Turfway Park was the first U.S. racetrack to install an artificial surface, and the decision was initially a success, though recently breakdowns have increased, compared to the first numbers. Are you still happy with that decision?
Without question. In fact, it is the best decision we ever made in the 10 years that I've been here. The reason is that our racing surface is so much better than the winter racing surface that we ran on prior to September 2005. The consistency of the surface, our ability to maintain it, there's no question that we are better off, and that our horses and horsemen are better off. If you look at that time horizon, from September 2005 to now, even with some setbacks, and you see the ratio of breakdowns relative to the previous ratios on the conventional surface, there's just no question and no doubt about it. Do we have periods when we have to do more aggressive maintenance and respond to the elements more pro-actively? Yes, but we're better off by the length of the stretch. It has exceeded our expectations since when we first did it, and honestly, our initial experience may have created some unfair expectations about artificial racing surfaces at other tracks. But over 3 1/2 years, over 50,000-plus starts, a 50 percent reduction in catastrophic breakdowns equates to a great decision.
It seems that artificial surfaces have gone through their honeymoon period and are now experiencing some growing pains. What are you learning about the surfaces now?
What we've learned is that they are not maintenance free, which was something that was advertised. We didn't know that at first. They can be impacted by weather. The properties of the surface respond to the elements, and we need to do a better job of anticipating it, when those elements are going to be problematic, of understanding it from a scientific standpoint, so we can get ahead and plan for the maintenance to address what is coming. Honestly, that understanding is bringing a new mind-set to the business. It's extending those same strategies to all surfaces. You're finding people in all parts of the business bringing fact-based measurement to all surfaces, at least to the extent that we can, rather than treating it as an art. Too often we were relying on very valuable heavy machinery and very hard-working guys who moved material and worked with material based on temperature and precipitation, but we weren't applying the science to it. What we are doing now, bringing science into it, is going to be a benefit to the entire industry, regardless of what surface you are racing on.
What can we expect to see from the NTRA's safety certification program this year?
We're approaching a pretty significant time frame. That is, in about 10 weeks we're going to be one year from the Eight Belles incident. It's a defining moment for us. It's incumbent on all of us in racing to look back over that time frame, to remember what we've done, and we need to remain focused on that heightened approach to racing-safety issues that we've maintained since then. I really believe that we've made huge progress, in terms of getting the alphabet soups of organizations involved in the sport to come together to make meaningful progress. Just look at what we've done. Steroids are banned in every major racing jurisdiction, we are collecting data from all tracks through a uniform injury database, we're determining what's happening on these surfaces, we've banned the toe grabs that were correlated with catastrophic injuries, we've increased our attention to prerace exams and we're creating standards there, we've moved forward on the evaluation of racing surfaces in a scientific way, and there are efforts under way led by The Jockey Club to create a nonprofit surface-testing laboratory that anyone can utilize. Racetracks will be able to send their materials to the lab so that the lab can evaluate it to see if it has the characteristics of safe racing surfaces. And we're doing more state-of-the-art drug testing, and we're funding those efforts. If we look back at the progress we've made in one year, it's actually tremendous. We should be proud of that. But we're going to need to have an accountable measurement of tracks to demonstrate who's doing what is needed to be done, and that's where the NTRA will come in. We will need an organization to publicize which tracks are doing the right things, and let the public make their decisions based on that.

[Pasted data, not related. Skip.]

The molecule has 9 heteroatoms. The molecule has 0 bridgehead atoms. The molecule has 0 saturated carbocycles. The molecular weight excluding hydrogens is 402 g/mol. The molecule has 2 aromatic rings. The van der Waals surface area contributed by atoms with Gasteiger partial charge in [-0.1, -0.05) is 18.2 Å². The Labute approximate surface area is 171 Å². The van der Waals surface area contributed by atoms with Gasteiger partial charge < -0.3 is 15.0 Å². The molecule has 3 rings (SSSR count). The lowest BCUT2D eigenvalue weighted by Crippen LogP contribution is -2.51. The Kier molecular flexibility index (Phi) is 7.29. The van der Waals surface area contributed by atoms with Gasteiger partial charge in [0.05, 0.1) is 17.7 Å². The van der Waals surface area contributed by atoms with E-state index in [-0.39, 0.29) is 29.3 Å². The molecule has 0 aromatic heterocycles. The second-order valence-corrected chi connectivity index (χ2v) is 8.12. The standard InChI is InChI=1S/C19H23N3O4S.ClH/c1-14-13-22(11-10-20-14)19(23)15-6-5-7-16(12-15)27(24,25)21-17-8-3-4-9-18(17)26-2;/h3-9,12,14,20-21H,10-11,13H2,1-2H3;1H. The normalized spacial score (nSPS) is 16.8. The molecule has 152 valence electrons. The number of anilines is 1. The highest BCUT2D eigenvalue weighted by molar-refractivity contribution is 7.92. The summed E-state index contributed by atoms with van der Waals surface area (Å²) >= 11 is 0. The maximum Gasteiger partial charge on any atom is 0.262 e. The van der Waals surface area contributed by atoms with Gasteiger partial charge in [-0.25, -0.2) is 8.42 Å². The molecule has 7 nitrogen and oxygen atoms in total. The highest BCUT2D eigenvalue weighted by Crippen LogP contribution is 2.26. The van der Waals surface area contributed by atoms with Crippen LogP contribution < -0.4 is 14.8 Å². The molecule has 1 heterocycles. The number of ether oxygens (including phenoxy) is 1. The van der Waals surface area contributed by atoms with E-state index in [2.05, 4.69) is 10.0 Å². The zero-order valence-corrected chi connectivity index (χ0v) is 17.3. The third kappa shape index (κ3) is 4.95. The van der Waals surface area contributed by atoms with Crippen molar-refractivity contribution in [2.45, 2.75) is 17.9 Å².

Most horsemen and racing officials - anyone, actually, with a familiarity with horse physiology - will say that there is no way to reduce horse casualties to zero. Is there a target rate or number, and will racing be able to address its problems with public perception at that number?
We've talked long and hard about that, because the point you raise is dead-on. Because of the physical makeup of the horse, you simply can't eliminate all catastrophic breakdowns. They are going to be with us forever. So it was extremely difficult for us to set our sights on some number, because it's arbitrary. More importantly, we're looking at an effort quotient. Are we doing the things we need to do reduce that number? How broadly are we looking at the multi-factorial reasons behind breakdowns? . . . It's going to have to be measured by the cumulative effort that we all put forward, and the accountability measurement that will let folks make their own minds up about whether we are addressing these issues aggressively enough, within the recommendations that we know will work to reduce those numbers. I don't think we're going to be right in saying the target is a 25 percent reduction, or 50 percent reduction. And part of that is that we don't yet know what's possible. We will find that out. We'll do more studies, we'll identify the risks, we'll put in place the programs we know will work. And then we'll have the accountability index, to determine who's doing what and who isn't doing enough. . . . The more time we spend examining safety issues, the more items will come to the top. We will be able to find that this factor has a causal relationship, we'll do the things we need to do to reduce that risk factor. We will have continual attention to this, and have accountability. It's the only way. Our horses deserve it.